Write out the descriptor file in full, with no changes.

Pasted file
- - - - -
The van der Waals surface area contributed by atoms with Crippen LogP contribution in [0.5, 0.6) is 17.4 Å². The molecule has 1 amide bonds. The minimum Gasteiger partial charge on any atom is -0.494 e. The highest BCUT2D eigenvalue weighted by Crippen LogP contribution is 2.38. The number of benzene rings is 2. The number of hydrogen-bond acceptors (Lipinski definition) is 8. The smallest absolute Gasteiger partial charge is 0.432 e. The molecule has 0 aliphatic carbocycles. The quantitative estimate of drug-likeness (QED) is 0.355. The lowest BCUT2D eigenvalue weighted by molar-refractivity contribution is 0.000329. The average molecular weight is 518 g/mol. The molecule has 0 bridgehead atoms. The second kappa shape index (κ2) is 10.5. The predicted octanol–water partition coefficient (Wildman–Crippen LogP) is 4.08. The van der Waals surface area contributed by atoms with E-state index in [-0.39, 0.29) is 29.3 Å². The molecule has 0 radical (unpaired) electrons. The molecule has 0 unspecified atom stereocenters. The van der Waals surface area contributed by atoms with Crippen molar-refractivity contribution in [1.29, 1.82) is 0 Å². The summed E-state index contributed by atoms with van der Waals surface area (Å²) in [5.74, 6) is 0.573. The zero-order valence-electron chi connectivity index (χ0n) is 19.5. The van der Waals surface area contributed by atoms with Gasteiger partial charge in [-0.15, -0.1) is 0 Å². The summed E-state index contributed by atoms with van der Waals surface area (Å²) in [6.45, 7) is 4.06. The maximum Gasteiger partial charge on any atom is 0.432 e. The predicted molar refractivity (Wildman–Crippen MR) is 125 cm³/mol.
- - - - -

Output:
The van der Waals surface area contributed by atoms with Crippen LogP contribution in [0.5, 0.6) is 17.4 Å². The molecule has 1 amide bonds. The minimum Gasteiger partial charge on any atom is -0.494 e. The highest BCUT2D eigenvalue weighted by Crippen LogP contribution is 2.38. The number of benzene rings is 2. The number of hydrogen-bond acceptors (Lipinski definition) is 8. The smallest absolute Gasteiger partial charge is 0.432 e. The molecule has 0 aliphatic carbocycles. The quantitative estimate of drug-likeness (QED) is 0.355. The lowest BCUT2D eigenvalue weighted by molar-refractivity contribution is 0.000329. The average molecular weight is 518 g/mol. The molecule has 0 bridgehead atoms. The second kappa shape index (κ2) is 10.5. The predicted octanol–water partition coefficient (Wildman–Crippen LogP) is 4.08. The van der Waals surface area contributed by atoms with E-state index in [-0.39, 0.29) is 29.3 Å². The molecule has 0 radical (unpaired) electrons. The molecule has 0 unspecified atom stereocenters. The van der Waals surface area contributed by atoms with Crippen molar-refractivity contribution in [1.29, 1.82) is 0 Å². The summed E-state index contributed by atoms with van der Waals surface area (Å²) in [5.74, 6) is 0.573. The zero-order valence-electron chi connectivity index (χ0n) is 19.5. The van der Waals surface area contributed by atoms with Gasteiger partial charge in [-0.15, -0.1) is 0 Å². The summed E-state index contributed by atoms with van der Waals surface area (Å²) in [6.45, 7) is 4.06. The maximum Gasteiger partial charge on any atom is 0.432 e. The predicted molar refractivity (Wildman–Crippen MR) is 125 cm³/mol.